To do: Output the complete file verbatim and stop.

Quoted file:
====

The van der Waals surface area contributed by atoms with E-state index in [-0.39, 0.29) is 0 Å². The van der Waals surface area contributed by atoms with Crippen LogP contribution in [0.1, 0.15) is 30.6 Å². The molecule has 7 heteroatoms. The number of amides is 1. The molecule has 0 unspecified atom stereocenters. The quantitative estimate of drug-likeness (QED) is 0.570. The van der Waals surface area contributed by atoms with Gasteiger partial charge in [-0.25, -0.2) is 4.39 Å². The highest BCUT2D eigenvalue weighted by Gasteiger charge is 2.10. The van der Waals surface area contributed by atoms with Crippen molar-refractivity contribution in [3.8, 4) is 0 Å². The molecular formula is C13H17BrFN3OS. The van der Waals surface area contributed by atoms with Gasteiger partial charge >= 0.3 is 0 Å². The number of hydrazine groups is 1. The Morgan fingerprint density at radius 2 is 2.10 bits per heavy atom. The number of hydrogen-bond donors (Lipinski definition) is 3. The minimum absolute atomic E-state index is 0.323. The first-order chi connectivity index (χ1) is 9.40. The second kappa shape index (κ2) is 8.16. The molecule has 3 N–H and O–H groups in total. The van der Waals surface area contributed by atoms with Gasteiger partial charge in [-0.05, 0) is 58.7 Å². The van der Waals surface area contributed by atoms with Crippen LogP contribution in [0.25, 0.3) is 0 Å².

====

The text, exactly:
The van der Waals surface area contributed by atoms with E-state index in [-0.39, 0.29) is 0 Å². The van der Waals surface area contributed by atoms with Crippen LogP contribution in [0.1, 0.15) is 30.6 Å². The molecule has 7 heteroatoms. The number of amides is 1. The molecule has 0 unspecified atom stereocenters. The quantitative estimate of drug-likeness (QED) is 0.570. The van der Waals surface area contributed by atoms with Gasteiger partial charge in [-0.25, -0.2) is 4.39 Å². The highest BCUT2D eigenvalue weighted by Gasteiger charge is 2.10. The van der Waals surface area contributed by atoms with Crippen molar-refractivity contribution in [3.8, 4) is 0 Å². The molecular formula is C13H17BrFN3OS. The van der Waals surface area contributed by atoms with Gasteiger partial charge >= 0.3 is 0 Å². The number of hydrazine groups is 1. The Morgan fingerprint density at radius 2 is 2.10 bits per heavy atom. The number of hydrogen-bond donors (Lipinski definition) is 3. The minimum absolute atomic E-state index is 0.323. The first-order chi connectivity index (χ1) is 9.40. The second kappa shape index (κ2) is 8.16. The molecule has 3 N–H and O–H groups in total. The van der Waals surface area contributed by atoms with Gasteiger partial charge in [-0.05, 0) is 58.7 Å². The van der Waals surface area contributed by atoms with Crippen LogP contribution in [0.25, 0.3) is 0 Å².